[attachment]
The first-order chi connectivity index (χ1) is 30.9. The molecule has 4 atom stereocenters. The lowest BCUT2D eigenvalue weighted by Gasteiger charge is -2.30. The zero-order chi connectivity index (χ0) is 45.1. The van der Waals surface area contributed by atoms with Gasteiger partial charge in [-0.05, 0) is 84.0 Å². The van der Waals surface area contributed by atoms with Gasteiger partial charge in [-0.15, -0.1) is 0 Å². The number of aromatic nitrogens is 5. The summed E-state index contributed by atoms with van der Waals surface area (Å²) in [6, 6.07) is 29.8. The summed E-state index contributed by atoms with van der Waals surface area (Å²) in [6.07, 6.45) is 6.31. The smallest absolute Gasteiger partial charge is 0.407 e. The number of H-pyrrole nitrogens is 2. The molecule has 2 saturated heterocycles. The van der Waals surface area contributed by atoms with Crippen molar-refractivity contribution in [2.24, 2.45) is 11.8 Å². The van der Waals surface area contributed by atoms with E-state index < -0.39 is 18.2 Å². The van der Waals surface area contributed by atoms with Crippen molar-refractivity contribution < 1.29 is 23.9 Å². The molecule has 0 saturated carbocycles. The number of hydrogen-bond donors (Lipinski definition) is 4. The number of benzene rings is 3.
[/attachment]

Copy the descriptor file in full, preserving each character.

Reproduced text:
The first-order chi connectivity index (χ1) is 30.9. The molecule has 4 atom stereocenters. The lowest BCUT2D eigenvalue weighted by Gasteiger charge is -2.30. The zero-order chi connectivity index (χ0) is 45.1. The van der Waals surface area contributed by atoms with Gasteiger partial charge in [-0.05, 0) is 84.0 Å². The van der Waals surface area contributed by atoms with Gasteiger partial charge in [-0.15, -0.1) is 0 Å². The number of aromatic nitrogens is 5. The summed E-state index contributed by atoms with van der Waals surface area (Å²) in [6, 6.07) is 29.8. The summed E-state index contributed by atoms with van der Waals surface area (Å²) in [6.07, 6.45) is 6.31. The smallest absolute Gasteiger partial charge is 0.407 e. The number of H-pyrrole nitrogens is 2. The molecule has 2 saturated heterocycles. The van der Waals surface area contributed by atoms with Crippen molar-refractivity contribution in [2.24, 2.45) is 11.8 Å². The van der Waals surface area contributed by atoms with E-state index < -0.39 is 18.2 Å². The van der Waals surface area contributed by atoms with Crippen molar-refractivity contribution < 1.29 is 23.9 Å². The molecule has 0 saturated carbocycles. The number of hydrogen-bond donors (Lipinski definition) is 4. The number of benzene rings is 3.